The Magazine

The Myth of the Old Right


Robert A. Taft is generally seen by the Old and Alternative Rights as the last major national political figure, narrowly defined, that shared many of our principles. Evidence of the Senator's popularity can be seen in the existence of The Robert A. Taft Club and the fact that The Political Principles of Robert A. Taft by Russell Kirk, first published in 1967, has been re-released in 2010. Going back and reading the work, however, makes me wonder whether we're not seeing Taft and the Old Right through nostalgia colored glasses.

Robert A. Taft didn't enter national politics until his 50s. His father, former president William Howard Taft, implied on more than one occasion that he wished his son had more ambition. It wasn't until 1938 that Taft the son, motivated by the desire to make sure Roosevelt's New Deal didn't destroy the American way of life, left the politics of his native Ohio and joined the U.S. Senate. He would remain there until his death in 1953. Principles was Russell Kirk's interpretation of the Senator's political philosophy based on the latter's public statements, articles and one book, the A Foreign Policy for Americans (1951).

In his 13 years in the US Senate, Taft earned the nickname "Mr. Republican" for being the party's most prominent public figure during much of its time as the opposition to the FDR and Truman regimes. Taft's intelligence and work ethic impressed his colleagues so much that in 1946 he was voted by Congress its ablest member, despite a Democratic majority at the time. One historian marvels that Taft seemed to read and form an opinion on every major domestic bill that came up for debate in the Senate.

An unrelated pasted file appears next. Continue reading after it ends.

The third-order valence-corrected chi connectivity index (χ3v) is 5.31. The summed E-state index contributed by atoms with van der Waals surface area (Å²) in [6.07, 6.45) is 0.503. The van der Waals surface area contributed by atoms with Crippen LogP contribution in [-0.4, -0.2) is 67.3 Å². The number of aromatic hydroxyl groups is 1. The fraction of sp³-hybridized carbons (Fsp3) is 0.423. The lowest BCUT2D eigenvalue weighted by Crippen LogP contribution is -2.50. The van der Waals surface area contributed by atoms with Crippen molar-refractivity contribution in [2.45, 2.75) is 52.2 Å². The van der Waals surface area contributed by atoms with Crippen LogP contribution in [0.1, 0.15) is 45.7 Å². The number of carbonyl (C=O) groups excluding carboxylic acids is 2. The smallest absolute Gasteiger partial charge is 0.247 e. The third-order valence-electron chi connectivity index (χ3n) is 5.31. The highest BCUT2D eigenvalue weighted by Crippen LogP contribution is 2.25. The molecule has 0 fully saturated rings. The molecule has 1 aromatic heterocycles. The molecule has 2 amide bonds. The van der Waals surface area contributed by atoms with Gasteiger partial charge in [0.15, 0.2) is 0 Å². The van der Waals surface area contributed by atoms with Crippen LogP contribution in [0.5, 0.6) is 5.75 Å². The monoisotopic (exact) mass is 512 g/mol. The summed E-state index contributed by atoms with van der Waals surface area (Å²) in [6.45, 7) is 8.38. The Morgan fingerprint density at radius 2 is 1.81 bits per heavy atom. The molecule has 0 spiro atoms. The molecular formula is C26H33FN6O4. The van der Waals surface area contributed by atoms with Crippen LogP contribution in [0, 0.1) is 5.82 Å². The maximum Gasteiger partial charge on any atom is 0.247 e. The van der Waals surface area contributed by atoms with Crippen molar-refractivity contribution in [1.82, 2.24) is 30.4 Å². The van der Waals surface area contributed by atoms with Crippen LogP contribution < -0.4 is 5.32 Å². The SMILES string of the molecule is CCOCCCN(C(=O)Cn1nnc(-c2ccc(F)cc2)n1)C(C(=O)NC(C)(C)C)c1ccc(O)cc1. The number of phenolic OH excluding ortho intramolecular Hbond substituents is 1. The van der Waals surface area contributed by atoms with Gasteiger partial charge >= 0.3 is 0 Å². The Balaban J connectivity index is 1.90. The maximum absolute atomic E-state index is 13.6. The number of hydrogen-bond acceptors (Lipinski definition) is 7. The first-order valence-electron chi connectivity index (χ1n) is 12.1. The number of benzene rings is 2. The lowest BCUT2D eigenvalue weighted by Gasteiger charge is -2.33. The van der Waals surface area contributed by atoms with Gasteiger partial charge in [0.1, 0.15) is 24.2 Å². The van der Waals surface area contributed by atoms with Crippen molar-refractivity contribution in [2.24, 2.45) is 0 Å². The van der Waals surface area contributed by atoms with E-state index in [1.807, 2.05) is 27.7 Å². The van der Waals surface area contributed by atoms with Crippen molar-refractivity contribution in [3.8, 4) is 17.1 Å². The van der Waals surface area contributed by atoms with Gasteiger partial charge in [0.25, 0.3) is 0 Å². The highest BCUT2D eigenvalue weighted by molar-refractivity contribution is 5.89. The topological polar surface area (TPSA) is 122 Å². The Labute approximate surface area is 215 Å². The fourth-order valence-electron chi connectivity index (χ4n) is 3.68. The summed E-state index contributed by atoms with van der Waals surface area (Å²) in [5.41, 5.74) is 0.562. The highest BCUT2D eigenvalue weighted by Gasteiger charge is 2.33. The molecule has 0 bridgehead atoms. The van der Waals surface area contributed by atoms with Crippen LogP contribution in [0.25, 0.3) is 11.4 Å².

While nobody would ever reverse the New Deal or keep America out of World War II, Kirk credits Taft for making sure that Roosevelt's policies didn't become revolutionary. The Senator was an early advocate of what we now call "accountable government." Just shortly after arriving in the Senate, Taft defeated Roosevelt's "spending-lending" bill, which he argued would put the government permanently in charge of American finance and industry.

When only a senator for two months, Taft began a series of radio debates with Professor T.V. Smith, a pro-New Deal Congressmen from Illinois. When the series was over, two-thirds of those that listened told Gallup that they thought that Taft had the better argument, and even The Nation admitted that the conservative "had whipped a prime New Deal intellectual." The debates were published in a book entitled Foundations of Democracy. Taft argued that the American way of life guarantees equality of opportunity, but not "equality in mental power or in character or in energy." (Such a statement implies IQ realism, and it's doubtful that it would be made by any politician today.) He came out against political centralization and made the point that a government far removed from its people often isn't responsive to it. Taft compared the New Dealers to Marx and Lenin and wasn't afraid to refer to their policies as "socialism." In addition to taking away individual freedoms, collectivist economic policies were inflationary and put the nation in debt.

Taft was an opponent of arbitrary power, which he saw in any scheme for universal military training. He opposed the Select Service Act of 1940 and helped defeat the Austin-Wadsworth "work or fight" bill of 1943. In March of 1948 President Truman went before Congress and told them that UMT would be needed to deal with emergencies at home or abroad. Taft made himself a personal enemy of the president's goal. Congress would yield to the leader of the Republicans, whom future generations of American men would have to thank for making sure they wouldn't spend years of their youths as government slaves.